Analysis: Two Issues Loom on Mace Ranch Innovation Center

MRIC-1

Responding to feedback from the public last week, the Davis City Council will take up the issue of the timing of the EIR. Several members of the public spoke during public comment time to ask for an extension in the public review for the Environmental Impact Report (EIR), citing the massive size of the documents – some illustrating that size by holding up the more than 4000 pages worth of documents.

While there are those who see these as simply delay tactics, the Vanguard believes that there are legitimate cases to be made for delay.  As we noted last week, it may be easy to chalk up the call for the delay as a tactic to kill the project. But it is a mistake to write off the public commenters as strictly opponents. Our analysis suggests that there is a large mix of people joining in the call for delay – some have opposed every project but others are more open-minded and willing to support good and well-planned development in the community.

But the bottom line is that the EIR, 4000 pages or so, is cumbersome – and more cumbersome than just about any other project. Not to grant a 45-day extension is to invite warranted criticism that the project is being rushed before the ability of the citizens to reasonably and adequately evaluate the findings of the EIR.

On the other hand, council has to be cognizant of the timeline. There is an expressed desire, at least by the developers and perhaps the city, that the project go on the June 2016 ballot. There may be some political candidates who would prefer not to have to run alongside the initiative, but we see no reason why June 2016 is a drop dead date. We also see no reason why an extension would necessarily hamper the vote on that date if it is deemed necessary.

The far bigger question than the extension of the EIR is the inclusion of housing. We have had a number of our commenters make the statement that they would consider the innovation park – but only without housing.

When the city of Davis in May of 2014 issued its Request for Expressions of Interest (RFEI), one of the guiding attributes was “Acknowledgement of community’s current desire for no residential to be included.” The decision was based on extensive discussions in the community and the widespread belief by many that the inclusion of housing would change the terms of discussion and undermine the possibility of the project gaining Measure R approval.

However, the developer is pushing the EIR finding. In a press release they write, “A draft environmental analysis released today on the proposed Mace Ranch Innovation Center in Davis concludes that incorporating live-work housing into the project reduces its greenhouse gas and traffic impacts.”

They continue, “Among the EIR’s key findings on a project alternative that includes on-site housing: A 13 percent overall reduction in vehicular trips, with a 35 percent reduction during the morning commute period and a 32 percent reduction during the evening commute period.  A reduction in daily vehicle miles traveled of more than 25 percent. A reduction in annual greenhouse gas emissions.”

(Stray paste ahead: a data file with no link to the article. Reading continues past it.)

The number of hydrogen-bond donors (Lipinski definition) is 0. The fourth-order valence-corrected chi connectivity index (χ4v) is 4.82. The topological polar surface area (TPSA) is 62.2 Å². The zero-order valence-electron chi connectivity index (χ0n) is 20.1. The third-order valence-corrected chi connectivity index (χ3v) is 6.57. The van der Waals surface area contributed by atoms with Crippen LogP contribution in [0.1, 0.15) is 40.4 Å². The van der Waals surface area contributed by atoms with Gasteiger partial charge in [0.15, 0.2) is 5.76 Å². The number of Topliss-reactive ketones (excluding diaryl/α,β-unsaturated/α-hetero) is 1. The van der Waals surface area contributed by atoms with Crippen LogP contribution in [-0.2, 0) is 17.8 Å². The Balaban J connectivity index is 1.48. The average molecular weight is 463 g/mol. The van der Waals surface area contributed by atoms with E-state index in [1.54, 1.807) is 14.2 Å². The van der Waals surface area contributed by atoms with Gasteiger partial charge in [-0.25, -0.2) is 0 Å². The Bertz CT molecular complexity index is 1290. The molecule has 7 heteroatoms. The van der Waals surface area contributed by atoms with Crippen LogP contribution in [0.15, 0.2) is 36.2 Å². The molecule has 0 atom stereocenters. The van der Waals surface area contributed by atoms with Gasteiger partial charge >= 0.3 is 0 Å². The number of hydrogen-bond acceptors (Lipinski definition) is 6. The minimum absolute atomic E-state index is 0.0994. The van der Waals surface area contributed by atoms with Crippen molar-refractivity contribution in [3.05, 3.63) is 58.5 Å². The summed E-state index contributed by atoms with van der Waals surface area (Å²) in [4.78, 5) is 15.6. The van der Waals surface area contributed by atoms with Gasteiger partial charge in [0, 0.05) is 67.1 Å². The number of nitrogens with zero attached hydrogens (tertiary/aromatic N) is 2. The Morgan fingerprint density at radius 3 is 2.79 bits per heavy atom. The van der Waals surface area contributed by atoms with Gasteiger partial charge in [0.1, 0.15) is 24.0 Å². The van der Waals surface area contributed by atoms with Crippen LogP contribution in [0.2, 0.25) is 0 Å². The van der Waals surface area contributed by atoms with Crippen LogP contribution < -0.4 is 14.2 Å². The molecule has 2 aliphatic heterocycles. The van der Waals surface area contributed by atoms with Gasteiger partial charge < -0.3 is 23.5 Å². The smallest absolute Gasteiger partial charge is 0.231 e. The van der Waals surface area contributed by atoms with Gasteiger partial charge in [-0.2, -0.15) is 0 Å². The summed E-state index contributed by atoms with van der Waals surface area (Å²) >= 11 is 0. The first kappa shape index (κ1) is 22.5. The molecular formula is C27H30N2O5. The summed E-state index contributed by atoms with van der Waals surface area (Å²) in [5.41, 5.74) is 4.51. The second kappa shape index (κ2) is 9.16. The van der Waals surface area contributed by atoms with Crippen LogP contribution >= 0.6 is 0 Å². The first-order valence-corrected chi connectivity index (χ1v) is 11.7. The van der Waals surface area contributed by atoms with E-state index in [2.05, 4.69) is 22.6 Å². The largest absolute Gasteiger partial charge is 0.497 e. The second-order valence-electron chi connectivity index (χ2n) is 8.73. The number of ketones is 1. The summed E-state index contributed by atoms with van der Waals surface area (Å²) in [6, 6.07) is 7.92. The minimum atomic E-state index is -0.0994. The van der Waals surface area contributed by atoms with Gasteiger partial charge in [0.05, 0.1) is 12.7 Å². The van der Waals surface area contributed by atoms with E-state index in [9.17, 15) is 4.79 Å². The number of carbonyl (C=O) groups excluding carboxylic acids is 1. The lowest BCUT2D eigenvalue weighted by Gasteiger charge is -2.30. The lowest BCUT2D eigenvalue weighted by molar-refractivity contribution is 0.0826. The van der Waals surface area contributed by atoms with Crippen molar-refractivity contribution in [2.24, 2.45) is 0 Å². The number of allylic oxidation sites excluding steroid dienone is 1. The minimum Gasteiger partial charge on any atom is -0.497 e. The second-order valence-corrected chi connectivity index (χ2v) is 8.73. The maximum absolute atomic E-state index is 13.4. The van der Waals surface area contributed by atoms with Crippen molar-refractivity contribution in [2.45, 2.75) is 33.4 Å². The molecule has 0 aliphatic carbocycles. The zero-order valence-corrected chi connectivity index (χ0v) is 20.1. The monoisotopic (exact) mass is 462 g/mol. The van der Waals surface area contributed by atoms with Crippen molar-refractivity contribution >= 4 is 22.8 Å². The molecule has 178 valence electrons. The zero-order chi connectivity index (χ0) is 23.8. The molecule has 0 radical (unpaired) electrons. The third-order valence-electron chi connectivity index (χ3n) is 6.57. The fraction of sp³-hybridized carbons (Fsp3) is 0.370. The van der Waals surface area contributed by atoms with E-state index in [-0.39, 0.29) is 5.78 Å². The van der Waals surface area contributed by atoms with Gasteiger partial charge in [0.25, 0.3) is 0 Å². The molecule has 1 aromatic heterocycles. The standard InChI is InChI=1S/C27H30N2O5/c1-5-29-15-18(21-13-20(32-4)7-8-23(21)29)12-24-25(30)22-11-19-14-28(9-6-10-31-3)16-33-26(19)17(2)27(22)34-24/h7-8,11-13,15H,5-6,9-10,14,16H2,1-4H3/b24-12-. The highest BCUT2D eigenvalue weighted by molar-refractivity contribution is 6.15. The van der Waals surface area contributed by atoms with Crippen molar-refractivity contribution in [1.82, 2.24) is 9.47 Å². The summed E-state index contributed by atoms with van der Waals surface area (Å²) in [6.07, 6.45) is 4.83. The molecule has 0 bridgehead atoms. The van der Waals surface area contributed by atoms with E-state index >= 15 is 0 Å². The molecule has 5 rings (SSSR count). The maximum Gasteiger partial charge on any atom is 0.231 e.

They conclude, “Based on these findings, the study determines that the project alternative with housing is environmentally superior to the innovation center without housing.”

Last week, residents like Eileen Samitz argued, “The only reason I was considering this innovation park concept was because of the economics and realizing we need to come up with a better solution for how we’re going to support the city and not depend on housing as being temporary fixes.”

Against that backdrop, a poll conducted by polling firm JMM Research of 300 likely voters found that 69 percent of residents favor the Mace Ranch Innovation Park with only 11 percent against, and 57 percent of respondents said adding housing was either very or somewhat important to them. Forty percent said it wasn’t important to them.

While the poll was taken in April, we have to take these results with a good amount of skepticism. Sixty-nine percent approval seems extraordinarily high for this type of poll. Only 11 percent disapproval leads us to healthy skepticism.

For example, a year ago in April, a poll released by the same polling firm showed 60 percent supporting the plan with 29 percent opposing. So we are to believe that support has significantly widened in a year’s time? At the same time, the city’s fiscal picture has improved, the city has lost one of its projects, and opposition has seemed to grow to the innovation park concept.

But even accepting the 69-11 numbers, there is still a red flag here. The inclusion of housing seems to drop support from 69 to 57 percent – or at least that is one possible interpretation. What is beyond dispute is that support for housing is 12 percentage points weaker than support for the overall project.